“Riddick” finds Vin Diesel reprising a role he first played 13 years ago. The character of Riddick was first introduced in a terrific little sci-fi horror movie called “Pitch Black”. It was followed by a less than impressive, big budget sequel called “The Chronicles Of Riddick”. I guess the studio was hoping that it would turn in to a major franchise for years. I personally don’t think that the sequel was a financial failure but a miscalculation on the part of the studio. The reason “Pitch Black” was cult hit was because of the minimal budget and how creative the filmmakers had to be to make it work. Sometimes less is more. “Riddick” gets back to basics with a minimal budget and story.
This latest movie takes the series back to it’s roots. Riddick finds himself left for dead on an unnamed planet. The surface is blisteringly hot and bright. The local wildlife is vicious and hungry. Riddick decides to make the best of it and get back in touch with his animalistic side. The first third of the movie takes place with Riddick alone on the planet. Eventually he finds an abandoned outpost used by bounty hunters. When a storm front rolls in it brings with it horde of monsters that nobody can withstand, Riddick activates a homing beacon that draws some ruthless bounty hunters to the planet mostly as a way off. Now faced with trained killers and vicious alien beasts, Riddick must fight to survive.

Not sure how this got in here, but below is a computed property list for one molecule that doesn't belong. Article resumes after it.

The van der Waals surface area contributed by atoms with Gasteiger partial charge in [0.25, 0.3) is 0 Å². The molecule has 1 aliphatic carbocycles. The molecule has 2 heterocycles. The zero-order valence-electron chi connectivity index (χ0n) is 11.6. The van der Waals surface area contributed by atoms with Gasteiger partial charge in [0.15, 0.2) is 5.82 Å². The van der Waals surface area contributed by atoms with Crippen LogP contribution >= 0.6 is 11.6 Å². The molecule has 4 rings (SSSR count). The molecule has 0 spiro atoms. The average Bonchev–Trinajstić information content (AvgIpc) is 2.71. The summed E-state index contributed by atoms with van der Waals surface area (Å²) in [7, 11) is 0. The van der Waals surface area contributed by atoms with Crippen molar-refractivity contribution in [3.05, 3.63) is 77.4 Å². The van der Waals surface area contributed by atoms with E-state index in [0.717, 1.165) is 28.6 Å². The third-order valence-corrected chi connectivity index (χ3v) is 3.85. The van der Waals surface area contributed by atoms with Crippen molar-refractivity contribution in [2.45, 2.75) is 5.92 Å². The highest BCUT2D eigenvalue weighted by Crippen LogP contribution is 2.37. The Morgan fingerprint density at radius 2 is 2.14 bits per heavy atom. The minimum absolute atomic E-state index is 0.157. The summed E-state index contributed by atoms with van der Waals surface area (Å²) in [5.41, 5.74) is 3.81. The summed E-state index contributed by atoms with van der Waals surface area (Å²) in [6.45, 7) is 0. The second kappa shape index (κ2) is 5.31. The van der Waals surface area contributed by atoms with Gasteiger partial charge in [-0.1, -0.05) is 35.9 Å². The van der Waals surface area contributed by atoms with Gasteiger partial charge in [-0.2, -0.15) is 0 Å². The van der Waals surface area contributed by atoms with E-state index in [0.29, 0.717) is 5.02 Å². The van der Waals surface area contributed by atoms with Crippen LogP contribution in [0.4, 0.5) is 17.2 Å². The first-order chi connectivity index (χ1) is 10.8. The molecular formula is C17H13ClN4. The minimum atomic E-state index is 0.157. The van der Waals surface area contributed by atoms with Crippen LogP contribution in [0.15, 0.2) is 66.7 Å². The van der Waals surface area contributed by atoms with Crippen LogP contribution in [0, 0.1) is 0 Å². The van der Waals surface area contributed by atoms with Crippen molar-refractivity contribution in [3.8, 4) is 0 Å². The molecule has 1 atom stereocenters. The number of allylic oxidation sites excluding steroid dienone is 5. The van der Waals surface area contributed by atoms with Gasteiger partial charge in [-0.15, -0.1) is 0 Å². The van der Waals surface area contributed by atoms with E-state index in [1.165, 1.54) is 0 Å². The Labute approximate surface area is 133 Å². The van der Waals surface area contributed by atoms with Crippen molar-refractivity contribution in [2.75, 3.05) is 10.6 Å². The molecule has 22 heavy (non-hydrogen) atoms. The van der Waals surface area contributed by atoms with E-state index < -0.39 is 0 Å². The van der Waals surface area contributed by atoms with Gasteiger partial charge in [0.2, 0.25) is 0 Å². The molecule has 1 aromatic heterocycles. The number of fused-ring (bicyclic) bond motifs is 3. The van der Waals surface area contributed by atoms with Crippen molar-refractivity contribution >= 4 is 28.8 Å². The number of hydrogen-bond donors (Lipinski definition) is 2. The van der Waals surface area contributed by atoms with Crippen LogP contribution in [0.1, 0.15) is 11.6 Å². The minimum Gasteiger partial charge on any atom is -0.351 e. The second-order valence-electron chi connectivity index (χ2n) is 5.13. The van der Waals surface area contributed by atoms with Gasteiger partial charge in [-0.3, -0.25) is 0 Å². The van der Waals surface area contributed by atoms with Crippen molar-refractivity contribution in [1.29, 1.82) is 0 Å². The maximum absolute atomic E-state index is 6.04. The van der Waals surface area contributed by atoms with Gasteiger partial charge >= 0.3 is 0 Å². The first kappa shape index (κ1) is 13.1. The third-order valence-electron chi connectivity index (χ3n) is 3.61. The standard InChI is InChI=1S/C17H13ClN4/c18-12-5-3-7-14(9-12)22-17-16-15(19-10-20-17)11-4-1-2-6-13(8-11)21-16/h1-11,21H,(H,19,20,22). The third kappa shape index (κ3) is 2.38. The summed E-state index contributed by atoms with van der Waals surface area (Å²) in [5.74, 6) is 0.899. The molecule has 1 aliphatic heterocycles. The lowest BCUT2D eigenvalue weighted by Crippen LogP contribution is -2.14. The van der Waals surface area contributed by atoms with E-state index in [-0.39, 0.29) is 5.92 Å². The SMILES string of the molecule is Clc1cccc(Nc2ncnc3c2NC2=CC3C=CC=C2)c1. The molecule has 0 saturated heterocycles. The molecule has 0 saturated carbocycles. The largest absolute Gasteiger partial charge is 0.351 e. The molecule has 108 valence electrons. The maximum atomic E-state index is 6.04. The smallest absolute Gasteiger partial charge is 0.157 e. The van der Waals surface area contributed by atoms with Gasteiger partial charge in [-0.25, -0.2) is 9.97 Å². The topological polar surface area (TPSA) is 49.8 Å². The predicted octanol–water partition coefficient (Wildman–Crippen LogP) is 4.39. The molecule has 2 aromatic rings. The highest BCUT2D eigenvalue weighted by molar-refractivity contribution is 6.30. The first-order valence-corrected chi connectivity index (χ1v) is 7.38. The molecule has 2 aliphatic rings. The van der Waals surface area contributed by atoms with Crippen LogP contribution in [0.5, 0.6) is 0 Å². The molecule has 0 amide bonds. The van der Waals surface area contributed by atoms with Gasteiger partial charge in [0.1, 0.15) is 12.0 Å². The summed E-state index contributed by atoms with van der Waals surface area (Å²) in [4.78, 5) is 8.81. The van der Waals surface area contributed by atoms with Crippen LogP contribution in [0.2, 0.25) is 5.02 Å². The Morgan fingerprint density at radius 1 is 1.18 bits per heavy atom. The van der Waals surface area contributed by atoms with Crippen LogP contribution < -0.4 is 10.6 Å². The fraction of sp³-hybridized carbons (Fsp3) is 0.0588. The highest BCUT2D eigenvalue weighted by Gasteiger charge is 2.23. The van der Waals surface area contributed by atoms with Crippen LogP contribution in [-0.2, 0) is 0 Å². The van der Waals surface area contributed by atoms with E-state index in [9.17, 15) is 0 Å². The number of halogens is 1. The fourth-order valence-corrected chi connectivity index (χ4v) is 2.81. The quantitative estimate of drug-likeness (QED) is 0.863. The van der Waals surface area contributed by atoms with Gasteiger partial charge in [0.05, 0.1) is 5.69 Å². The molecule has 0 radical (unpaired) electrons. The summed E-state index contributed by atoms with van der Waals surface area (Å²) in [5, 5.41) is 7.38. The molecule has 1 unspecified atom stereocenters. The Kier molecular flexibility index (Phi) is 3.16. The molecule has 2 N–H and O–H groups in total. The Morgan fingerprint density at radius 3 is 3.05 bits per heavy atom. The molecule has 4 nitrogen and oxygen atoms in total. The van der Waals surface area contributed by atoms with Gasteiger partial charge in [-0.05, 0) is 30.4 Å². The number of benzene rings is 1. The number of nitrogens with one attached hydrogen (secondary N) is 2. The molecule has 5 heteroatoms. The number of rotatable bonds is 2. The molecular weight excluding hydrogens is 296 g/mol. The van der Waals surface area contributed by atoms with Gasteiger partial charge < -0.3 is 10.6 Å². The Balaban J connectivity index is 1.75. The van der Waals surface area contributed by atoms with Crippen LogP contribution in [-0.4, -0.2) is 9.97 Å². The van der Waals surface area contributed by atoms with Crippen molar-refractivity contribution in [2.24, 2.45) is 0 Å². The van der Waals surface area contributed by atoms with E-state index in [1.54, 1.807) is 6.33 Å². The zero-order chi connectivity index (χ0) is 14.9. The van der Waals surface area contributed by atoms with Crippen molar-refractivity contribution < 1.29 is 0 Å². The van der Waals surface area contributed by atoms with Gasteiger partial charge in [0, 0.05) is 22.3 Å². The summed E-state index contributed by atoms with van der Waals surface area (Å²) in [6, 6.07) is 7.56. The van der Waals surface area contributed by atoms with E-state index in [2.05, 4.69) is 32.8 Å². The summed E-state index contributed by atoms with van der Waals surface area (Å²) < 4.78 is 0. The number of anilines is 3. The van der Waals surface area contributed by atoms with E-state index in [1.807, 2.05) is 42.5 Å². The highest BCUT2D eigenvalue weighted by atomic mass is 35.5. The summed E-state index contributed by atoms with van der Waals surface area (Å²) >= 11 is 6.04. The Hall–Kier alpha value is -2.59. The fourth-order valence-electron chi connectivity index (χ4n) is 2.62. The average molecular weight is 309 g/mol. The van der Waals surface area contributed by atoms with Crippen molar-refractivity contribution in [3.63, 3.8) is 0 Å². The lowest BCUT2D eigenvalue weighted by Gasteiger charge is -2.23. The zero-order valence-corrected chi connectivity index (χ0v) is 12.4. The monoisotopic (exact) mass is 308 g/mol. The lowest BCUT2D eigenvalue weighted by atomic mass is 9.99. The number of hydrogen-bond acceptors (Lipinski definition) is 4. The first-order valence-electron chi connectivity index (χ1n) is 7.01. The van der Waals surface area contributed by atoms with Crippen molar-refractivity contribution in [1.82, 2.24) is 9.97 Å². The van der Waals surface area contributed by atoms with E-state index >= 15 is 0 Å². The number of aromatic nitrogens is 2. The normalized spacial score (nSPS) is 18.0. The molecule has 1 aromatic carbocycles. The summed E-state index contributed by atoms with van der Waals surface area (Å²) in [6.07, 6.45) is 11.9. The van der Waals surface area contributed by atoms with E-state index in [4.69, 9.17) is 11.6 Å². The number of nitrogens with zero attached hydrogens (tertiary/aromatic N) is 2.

Riddick, for those of you who do not know who is he, is the epitome of an anti-hero. He cares mostly for himself and shows no mercy towards anyone who wants to claim his head as a bounty. Diesel was born to play this character and I hope we get to continue with him in more movies as there are so few truly bad-ass’ on screen.
“Riddick” also finds the series back in R rated territory as we were not a fan of the PG-13 violence and language that the franchise was reduced to in “Chronicles”. The character of Riddick is not made for kids and teenagers unfortunately.
You can tell from start to finish that this is a passion project for Diesel and director David Twohy. The story is stripped down and brutal. Even the props and sets are rugged looking and weathered. This is where the character of Riddick belongs. I remember reading years ago that with “Chronicles” they were aiming to make a darker version of “Star Wars”. That seemed like a mistake to me. Riddick is in it for himself. “Star Wars” is about heroes and Riddick is no hero.